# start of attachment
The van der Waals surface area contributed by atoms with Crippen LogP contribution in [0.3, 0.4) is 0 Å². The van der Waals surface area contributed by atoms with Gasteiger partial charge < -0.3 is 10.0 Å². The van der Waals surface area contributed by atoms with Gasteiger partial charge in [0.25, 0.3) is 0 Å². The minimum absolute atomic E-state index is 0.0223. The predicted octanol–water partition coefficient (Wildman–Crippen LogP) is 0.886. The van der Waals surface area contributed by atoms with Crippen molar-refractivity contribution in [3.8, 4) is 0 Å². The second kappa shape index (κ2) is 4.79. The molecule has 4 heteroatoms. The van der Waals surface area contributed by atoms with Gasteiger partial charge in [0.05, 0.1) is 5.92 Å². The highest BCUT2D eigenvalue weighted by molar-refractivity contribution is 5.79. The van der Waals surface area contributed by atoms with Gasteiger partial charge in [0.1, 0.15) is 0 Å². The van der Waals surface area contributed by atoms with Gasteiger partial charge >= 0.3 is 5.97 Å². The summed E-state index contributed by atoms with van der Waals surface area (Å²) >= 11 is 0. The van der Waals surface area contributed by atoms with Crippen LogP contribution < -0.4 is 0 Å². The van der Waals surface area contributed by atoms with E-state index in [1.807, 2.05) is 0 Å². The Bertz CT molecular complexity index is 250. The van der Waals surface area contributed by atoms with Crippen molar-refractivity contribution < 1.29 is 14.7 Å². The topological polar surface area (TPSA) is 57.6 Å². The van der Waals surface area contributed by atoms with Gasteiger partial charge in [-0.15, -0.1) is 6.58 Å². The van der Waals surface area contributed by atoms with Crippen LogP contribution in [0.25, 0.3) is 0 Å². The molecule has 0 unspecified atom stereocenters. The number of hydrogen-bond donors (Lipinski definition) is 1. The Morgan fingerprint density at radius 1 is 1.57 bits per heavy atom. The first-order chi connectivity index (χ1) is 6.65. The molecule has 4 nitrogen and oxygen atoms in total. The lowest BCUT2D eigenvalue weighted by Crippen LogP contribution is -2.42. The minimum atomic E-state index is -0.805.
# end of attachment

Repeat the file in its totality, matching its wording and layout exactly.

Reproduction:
The van der Waals surface area contributed by atoms with Crippen LogP contribution in [0.3, 0.4) is 0 Å². The van der Waals surface area contributed by atoms with Gasteiger partial charge < -0.3 is 10.0 Å². The van der Waals surface area contributed by atoms with Gasteiger partial charge in [0.25, 0.3) is 0 Å². The minimum absolute atomic E-state index is 0.0223. The predicted octanol–water partition coefficient (Wildman–Crippen LogP) is 0.886. The van der Waals surface area contributed by atoms with Crippen molar-refractivity contribution in [3.8, 4) is 0 Å². The second kappa shape index (κ2) is 4.79. The molecule has 4 heteroatoms. The van der Waals surface area contributed by atoms with Gasteiger partial charge in [0.05, 0.1) is 5.92 Å². The highest BCUT2D eigenvalue weighted by molar-refractivity contribution is 5.79. The van der Waals surface area contributed by atoms with Gasteiger partial charge in [0.1, 0.15) is 0 Å². The van der Waals surface area contributed by atoms with Gasteiger partial charge >= 0.3 is 5.97 Å². The summed E-state index contributed by atoms with van der Waals surface area (Å²) >= 11 is 0. The van der Waals surface area contributed by atoms with Crippen LogP contribution < -0.4 is 0 Å². The van der Waals surface area contributed by atoms with E-state index in [1.807, 2.05) is 0 Å². The Bertz CT molecular complexity index is 250. The van der Waals surface area contributed by atoms with Crippen molar-refractivity contribution < 1.29 is 14.7 Å². The topological polar surface area (TPSA) is 57.6 Å². The van der Waals surface area contributed by atoms with Gasteiger partial charge in [-0.15, -0.1) is 6.58 Å². The van der Waals surface area contributed by atoms with Crippen LogP contribution in [0.25, 0.3) is 0 Å². The molecule has 0 unspecified atom stereocenters. The number of hydrogen-bond donors (Lipinski definition) is 1. The Morgan fingerprint density at radius 1 is 1.57 bits per heavy atom. The first-order chi connectivity index (χ1) is 6.65. The molecule has 4 nitrogen and oxygen atoms in total. The lowest BCUT2D eigenvalue weighted by Crippen LogP contribution is -2.42. The minimum atomic E-state index is -0.805.